Listed Transactions Fraud Protection

Because of continuing problems with insurance plan promotion fraud, including misrepresentations that plan premiums are tax deductible, the IRS issued regulations that named certain transactions as potentially abusive tax shelters, known as listed transactions. A listed transaction is any transaction that is similar to one the IRS determined to be a tax avoidance transaction. These transactions must be identified in a published notice. Consumers must disclose and register listed transactions with the IRS.

The IRS, unbeknownst to consumers, may consider many products and services offered by insurance companies. Consumers who are involved in these services may face serious financial and tax consequences, including participation in a listed transaction and tax shelter penalties.

Consumers who are involved in these services may face serious financial and tax consequences, including participation in a listed transaction and tax shelter penalties.

The listed transactions fraud protection attorneys of Charapp & Weiss represent consumers who are accused of participation in listed transactions, and who suffer tax shelter penalties, and often the loss of pensions or other benefits, because of this. In addition to defending consumers against these accusations, we also assist clients in recovering benefits because of the fraudulent conduct of insurance companies and their plan promoters.

Protecting taxpayers from listed transactions

A listed transactions lawyer defends employees against accusations of fraudulent or negligent conduct as a result of participation in a benefit plan that is a listed transaction. The IRS lists the following employee benefit plans as listed transactions:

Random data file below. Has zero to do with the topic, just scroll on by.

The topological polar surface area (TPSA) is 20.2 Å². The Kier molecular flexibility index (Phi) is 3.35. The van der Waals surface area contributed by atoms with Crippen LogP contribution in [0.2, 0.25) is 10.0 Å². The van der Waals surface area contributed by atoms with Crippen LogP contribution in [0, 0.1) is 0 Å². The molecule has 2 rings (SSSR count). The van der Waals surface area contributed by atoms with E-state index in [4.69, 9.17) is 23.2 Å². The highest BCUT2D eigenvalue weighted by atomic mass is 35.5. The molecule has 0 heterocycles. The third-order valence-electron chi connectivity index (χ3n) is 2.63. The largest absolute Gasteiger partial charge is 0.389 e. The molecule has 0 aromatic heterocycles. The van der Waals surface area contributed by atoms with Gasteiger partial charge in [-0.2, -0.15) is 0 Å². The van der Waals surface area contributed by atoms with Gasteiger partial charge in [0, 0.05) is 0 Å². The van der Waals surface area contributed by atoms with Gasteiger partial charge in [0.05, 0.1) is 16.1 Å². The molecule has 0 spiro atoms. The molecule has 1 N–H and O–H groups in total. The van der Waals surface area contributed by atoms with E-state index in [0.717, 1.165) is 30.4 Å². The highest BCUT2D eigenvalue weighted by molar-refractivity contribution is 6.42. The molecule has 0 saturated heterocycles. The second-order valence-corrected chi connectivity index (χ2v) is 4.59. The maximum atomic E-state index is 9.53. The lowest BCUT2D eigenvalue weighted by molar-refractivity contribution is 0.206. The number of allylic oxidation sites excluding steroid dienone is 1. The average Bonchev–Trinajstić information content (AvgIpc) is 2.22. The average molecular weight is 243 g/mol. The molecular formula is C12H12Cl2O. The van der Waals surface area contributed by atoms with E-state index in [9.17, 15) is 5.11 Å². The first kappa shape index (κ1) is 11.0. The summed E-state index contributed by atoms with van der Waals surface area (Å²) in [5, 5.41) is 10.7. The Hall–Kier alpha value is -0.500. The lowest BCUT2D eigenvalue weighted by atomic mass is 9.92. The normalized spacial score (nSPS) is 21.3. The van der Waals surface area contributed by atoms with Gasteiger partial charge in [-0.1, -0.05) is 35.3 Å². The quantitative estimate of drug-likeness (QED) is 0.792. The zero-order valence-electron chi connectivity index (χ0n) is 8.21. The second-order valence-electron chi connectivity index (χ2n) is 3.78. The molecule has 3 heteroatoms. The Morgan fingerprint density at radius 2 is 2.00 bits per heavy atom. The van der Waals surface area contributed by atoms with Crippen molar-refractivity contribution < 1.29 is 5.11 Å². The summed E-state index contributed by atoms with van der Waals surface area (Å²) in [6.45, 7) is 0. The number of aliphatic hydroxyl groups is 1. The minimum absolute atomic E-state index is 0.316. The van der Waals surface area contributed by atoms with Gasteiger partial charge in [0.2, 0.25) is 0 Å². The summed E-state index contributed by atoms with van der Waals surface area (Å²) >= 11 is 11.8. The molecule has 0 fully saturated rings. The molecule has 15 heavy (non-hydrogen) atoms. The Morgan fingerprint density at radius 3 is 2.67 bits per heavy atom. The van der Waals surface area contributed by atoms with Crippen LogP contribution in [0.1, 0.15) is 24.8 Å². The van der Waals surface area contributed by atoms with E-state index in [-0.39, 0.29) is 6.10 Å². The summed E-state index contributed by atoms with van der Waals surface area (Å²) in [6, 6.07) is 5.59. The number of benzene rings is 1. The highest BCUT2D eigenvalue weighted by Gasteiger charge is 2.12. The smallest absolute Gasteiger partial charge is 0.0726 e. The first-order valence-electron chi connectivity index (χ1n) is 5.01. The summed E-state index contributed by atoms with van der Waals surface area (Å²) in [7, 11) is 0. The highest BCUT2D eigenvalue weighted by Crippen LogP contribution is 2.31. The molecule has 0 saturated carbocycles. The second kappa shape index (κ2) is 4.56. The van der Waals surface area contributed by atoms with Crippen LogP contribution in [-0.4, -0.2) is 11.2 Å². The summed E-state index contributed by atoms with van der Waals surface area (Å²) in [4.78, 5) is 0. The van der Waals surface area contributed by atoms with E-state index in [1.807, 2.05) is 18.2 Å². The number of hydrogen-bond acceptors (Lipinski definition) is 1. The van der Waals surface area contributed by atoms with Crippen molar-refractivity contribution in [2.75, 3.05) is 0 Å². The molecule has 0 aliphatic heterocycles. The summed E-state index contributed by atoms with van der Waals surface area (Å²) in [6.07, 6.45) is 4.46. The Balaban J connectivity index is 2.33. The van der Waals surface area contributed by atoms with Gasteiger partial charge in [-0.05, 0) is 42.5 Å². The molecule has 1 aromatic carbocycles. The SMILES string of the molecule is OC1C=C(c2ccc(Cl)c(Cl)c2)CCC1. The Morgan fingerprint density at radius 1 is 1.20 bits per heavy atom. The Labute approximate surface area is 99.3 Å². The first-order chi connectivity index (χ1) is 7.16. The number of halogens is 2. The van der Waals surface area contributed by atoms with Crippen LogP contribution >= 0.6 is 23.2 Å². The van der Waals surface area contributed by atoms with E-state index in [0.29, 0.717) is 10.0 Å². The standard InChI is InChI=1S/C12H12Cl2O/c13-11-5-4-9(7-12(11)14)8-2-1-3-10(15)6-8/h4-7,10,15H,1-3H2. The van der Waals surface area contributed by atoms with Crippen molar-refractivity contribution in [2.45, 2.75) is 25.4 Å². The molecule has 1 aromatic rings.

• 401(k) accelerated deductions
  • S Corporation ESOP abuse of delayed effective date for Section 409(p)
  • Collectively bargained welfare benefit funds under Section 419A(f)(5)
  • Certain trust arrangements seeking to qualify for exemption from Section 419
  • Abusive Roth IRA transactions
  • S Corporation ESOP abuses, including certain business structures held to violate Section 409(p)
  • Deductions for excess life insurance in a Section 412(i) or other defined benefit plan

There is evidence that the IRS might also consider 419(e) benefit plans to be substantially similar to a listed transaction in certain cases.

Every year the IRS issues formal guidance on certain tax avoidance transactions taht are listed transactions. The full list as determined by the IRS can be found on its website at This list is important because taxpayers are required to disclose to the IRS their participation in benefit plans or other transactions that are deemed listed transactions by filing a form 8886 disclosure statement.

Experienced listed transactions lawyers defending employees

Employees, who are accused of participating in a listed transaction, or plan or transaction that is substantially similar to a listed transaction, should seek the assistance of an experienced listed transactions attorney. An attorney can help minimize the consequences an employee may face and prepare a strong defense against allegations of fraud or negligent conduct, including arguing that a transaction is not a potentially abusive tax shelter, or that the IRS did not publish notice of the status of the transaction.

Sophisticated representation. Attentive service.

Contact the listed transaction lawyers of Charapp & Weiss today for more information about listed transactions, fraud protection, and targeted solutions for your legal issue.